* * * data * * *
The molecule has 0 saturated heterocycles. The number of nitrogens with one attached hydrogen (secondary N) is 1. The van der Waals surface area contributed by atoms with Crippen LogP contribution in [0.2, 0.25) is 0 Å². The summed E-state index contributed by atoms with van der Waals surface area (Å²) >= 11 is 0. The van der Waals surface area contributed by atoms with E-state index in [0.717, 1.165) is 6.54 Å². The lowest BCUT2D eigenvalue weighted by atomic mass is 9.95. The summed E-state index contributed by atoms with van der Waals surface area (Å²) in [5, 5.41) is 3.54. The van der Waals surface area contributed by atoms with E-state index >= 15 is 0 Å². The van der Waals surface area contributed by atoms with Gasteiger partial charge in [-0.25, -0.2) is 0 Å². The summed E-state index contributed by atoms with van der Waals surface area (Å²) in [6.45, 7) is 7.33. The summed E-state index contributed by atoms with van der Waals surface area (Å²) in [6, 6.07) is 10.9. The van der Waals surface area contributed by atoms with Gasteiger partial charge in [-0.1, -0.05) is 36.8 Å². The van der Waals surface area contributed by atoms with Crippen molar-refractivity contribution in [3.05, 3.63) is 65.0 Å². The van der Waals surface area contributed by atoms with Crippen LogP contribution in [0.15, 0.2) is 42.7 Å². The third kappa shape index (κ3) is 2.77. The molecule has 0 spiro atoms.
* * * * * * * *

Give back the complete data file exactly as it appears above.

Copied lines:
The molecule has 0 saturated heterocycles. The number of nitrogens with one attached hydrogen (secondary N) is 1. The van der Waals surface area contributed by atoms with Crippen LogP contribution in [0.2, 0.25) is 0 Å². The summed E-state index contributed by atoms with van der Waals surface area (Å²) >= 11 is 0. The van der Waals surface area contributed by atoms with E-state index in [0.717, 1.165) is 6.54 Å². The lowest BCUT2D eigenvalue weighted by atomic mass is 9.95. The summed E-state index contributed by atoms with van der Waals surface area (Å²) in [5, 5.41) is 3.54. The van der Waals surface area contributed by atoms with E-state index >= 15 is 0 Å². The van der Waals surface area contributed by atoms with Gasteiger partial charge in [-0.25, -0.2) is 0 Å². The summed E-state index contributed by atoms with van der Waals surface area (Å²) in [6.45, 7) is 7.33. The summed E-state index contributed by atoms with van der Waals surface area (Å²) in [6, 6.07) is 10.9. The van der Waals surface area contributed by atoms with Gasteiger partial charge in [-0.1, -0.05) is 36.8 Å². The van der Waals surface area contributed by atoms with Crippen molar-refractivity contribution in [3.05, 3.63) is 65.0 Å². The van der Waals surface area contributed by atoms with Crippen LogP contribution in [0.15, 0.2) is 42.7 Å². The third kappa shape index (κ3) is 2.77. The molecule has 0 spiro atoms.